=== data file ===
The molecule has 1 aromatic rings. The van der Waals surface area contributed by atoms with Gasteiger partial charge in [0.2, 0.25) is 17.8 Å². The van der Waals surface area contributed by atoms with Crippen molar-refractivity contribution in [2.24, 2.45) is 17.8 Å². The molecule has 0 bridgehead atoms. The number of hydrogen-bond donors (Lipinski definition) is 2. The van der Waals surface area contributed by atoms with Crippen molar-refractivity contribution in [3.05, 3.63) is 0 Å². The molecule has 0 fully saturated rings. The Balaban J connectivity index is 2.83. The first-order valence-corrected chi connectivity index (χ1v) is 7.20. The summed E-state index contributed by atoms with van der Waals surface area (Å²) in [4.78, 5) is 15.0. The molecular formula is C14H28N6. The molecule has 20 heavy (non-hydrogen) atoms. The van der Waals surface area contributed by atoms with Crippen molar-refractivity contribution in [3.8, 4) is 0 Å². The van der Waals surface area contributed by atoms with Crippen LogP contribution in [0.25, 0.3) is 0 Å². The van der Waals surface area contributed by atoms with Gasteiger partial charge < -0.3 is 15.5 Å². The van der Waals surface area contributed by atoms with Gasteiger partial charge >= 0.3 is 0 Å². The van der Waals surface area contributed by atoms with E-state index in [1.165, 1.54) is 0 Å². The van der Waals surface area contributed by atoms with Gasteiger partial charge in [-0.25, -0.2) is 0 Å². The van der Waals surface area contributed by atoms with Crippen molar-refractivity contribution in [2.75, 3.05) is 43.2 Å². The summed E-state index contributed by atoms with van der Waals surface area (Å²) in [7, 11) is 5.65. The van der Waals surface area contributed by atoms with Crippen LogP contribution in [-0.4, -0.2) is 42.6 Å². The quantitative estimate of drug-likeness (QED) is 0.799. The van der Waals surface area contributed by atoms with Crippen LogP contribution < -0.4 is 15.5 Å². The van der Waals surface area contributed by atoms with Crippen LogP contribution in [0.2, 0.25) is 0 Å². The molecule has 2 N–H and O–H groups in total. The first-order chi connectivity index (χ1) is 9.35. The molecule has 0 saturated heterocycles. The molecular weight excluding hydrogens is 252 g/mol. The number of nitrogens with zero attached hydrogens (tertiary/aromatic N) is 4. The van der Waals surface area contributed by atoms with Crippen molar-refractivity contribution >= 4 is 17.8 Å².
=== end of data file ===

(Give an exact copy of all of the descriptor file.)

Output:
The molecule has 1 aromatic rings. The van der Waals surface area contributed by atoms with Gasteiger partial charge in [0.2, 0.25) is 17.8 Å². The van der Waals surface area contributed by atoms with Crippen molar-refractivity contribution in [2.24, 2.45) is 17.8 Å². The molecule has 0 bridgehead atoms. The number of hydrogen-bond donors (Lipinski definition) is 2. The van der Waals surface area contributed by atoms with Crippen molar-refractivity contribution in [3.05, 3.63) is 0 Å². The molecule has 0 fully saturated rings. The Balaban J connectivity index is 2.83. The first-order valence-corrected chi connectivity index (χ1v) is 7.20. The summed E-state index contributed by atoms with van der Waals surface area (Å²) in [4.78, 5) is 15.0. The molecular formula is C14H28N6. The molecule has 20 heavy (non-hydrogen) atoms. The van der Waals surface area contributed by atoms with Crippen molar-refractivity contribution in [3.8, 4) is 0 Å². The van der Waals surface area contributed by atoms with Crippen LogP contribution in [0.25, 0.3) is 0 Å². The van der Waals surface area contributed by atoms with Gasteiger partial charge < -0.3 is 15.5 Å². The van der Waals surface area contributed by atoms with Gasteiger partial charge >= 0.3 is 0 Å². The van der Waals surface area contributed by atoms with E-state index in [1.165, 1.54) is 0 Å². The van der Waals surface area contributed by atoms with Gasteiger partial charge in [-0.25, -0.2) is 0 Å². The van der Waals surface area contributed by atoms with Crippen molar-refractivity contribution in [2.75, 3.05) is 43.2 Å². The summed E-state index contributed by atoms with van der Waals surface area (Å²) in [7, 11) is 5.65. The van der Waals surface area contributed by atoms with Crippen LogP contribution in [-0.4, -0.2) is 42.6 Å². The quantitative estimate of drug-likeness (QED) is 0.799. The van der Waals surface area contributed by atoms with Crippen LogP contribution < -0.4 is 15.5 Å². The van der Waals surface area contributed by atoms with Crippen LogP contribution in [0.2, 0.25) is 0 Å². The molecule has 2 N–H and O–H groups in total. The first-order chi connectivity index (χ1) is 9.35. The molecule has 0 saturated heterocycles. The molecular weight excluding hydrogens is 252 g/mol. The number of nitrogens with zero attached hydrogens (tertiary/aromatic N) is 4. The van der Waals surface area contributed by atoms with Crippen molar-refractivity contribution >= 4 is 17.8 Å².